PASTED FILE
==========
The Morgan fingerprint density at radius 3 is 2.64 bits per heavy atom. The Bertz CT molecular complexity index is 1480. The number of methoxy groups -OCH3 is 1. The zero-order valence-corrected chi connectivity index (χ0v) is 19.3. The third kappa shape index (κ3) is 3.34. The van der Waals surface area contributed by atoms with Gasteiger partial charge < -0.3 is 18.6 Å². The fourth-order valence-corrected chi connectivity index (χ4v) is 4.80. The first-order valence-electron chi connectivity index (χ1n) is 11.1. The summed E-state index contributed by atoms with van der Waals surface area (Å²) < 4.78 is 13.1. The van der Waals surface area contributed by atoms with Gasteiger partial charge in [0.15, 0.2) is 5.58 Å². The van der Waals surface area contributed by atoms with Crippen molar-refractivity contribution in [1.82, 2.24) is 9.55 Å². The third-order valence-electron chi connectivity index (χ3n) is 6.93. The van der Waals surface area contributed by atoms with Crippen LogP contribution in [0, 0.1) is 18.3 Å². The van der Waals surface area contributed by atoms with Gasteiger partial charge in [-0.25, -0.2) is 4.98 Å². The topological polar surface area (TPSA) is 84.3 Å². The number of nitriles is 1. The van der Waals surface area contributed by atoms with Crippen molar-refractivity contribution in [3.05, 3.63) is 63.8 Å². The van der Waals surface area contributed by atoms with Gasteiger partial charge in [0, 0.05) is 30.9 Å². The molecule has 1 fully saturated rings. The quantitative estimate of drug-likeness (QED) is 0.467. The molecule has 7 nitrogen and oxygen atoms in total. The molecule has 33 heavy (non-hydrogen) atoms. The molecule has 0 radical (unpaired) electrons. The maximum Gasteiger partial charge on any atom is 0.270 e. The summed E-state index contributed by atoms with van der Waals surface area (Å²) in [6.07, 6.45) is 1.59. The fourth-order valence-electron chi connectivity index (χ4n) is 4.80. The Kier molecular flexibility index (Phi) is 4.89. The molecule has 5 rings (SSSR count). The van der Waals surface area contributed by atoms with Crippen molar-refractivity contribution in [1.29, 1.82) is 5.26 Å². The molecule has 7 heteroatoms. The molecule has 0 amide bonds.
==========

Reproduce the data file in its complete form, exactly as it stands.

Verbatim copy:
The Morgan fingerprint density at radius 3 is 2.64 bits per heavy atom. The Bertz CT molecular complexity index is 1480. The number of methoxy groups -OCH3 is 1. The zero-order valence-corrected chi connectivity index (χ0v) is 19.3. The third kappa shape index (κ3) is 3.34. The van der Waals surface area contributed by atoms with Gasteiger partial charge < -0.3 is 18.6 Å². The fourth-order valence-corrected chi connectivity index (χ4v) is 4.80. The first-order valence-electron chi connectivity index (χ1n) is 11.1. The summed E-state index contributed by atoms with van der Waals surface area (Å²) < 4.78 is 13.1. The van der Waals surface area contributed by atoms with Gasteiger partial charge in [0.15, 0.2) is 5.58 Å². The van der Waals surface area contributed by atoms with Crippen molar-refractivity contribution in [1.82, 2.24) is 9.55 Å². The third-order valence-electron chi connectivity index (χ3n) is 6.93. The van der Waals surface area contributed by atoms with Crippen LogP contribution in [0, 0.1) is 18.3 Å². The van der Waals surface area contributed by atoms with Gasteiger partial charge in [-0.25, -0.2) is 4.98 Å². The topological polar surface area (TPSA) is 84.3 Å². The number of nitriles is 1. The van der Waals surface area contributed by atoms with Crippen molar-refractivity contribution in [3.05, 3.63) is 63.8 Å². The van der Waals surface area contributed by atoms with Gasteiger partial charge in [0, 0.05) is 30.9 Å². The molecule has 1 fully saturated rings. The quantitative estimate of drug-likeness (QED) is 0.467. The molecule has 7 nitrogen and oxygen atoms in total. The molecule has 33 heavy (non-hydrogen) atoms. The molecule has 0 radical (unpaired) electrons. The maximum Gasteiger partial charge on any atom is 0.270 e. The summed E-state index contributed by atoms with van der Waals surface area (Å²) in [6.07, 6.45) is 1.59. The fourth-order valence-electron chi connectivity index (χ4n) is 4.80. The Kier molecular flexibility index (Phi) is 4.89. The molecule has 5 rings (SSSR count). The van der Waals surface area contributed by atoms with Crippen molar-refractivity contribution in [1.29, 1.82) is 5.26 Å². The molecule has 7 heteroatoms. The molecule has 0 amide bonds.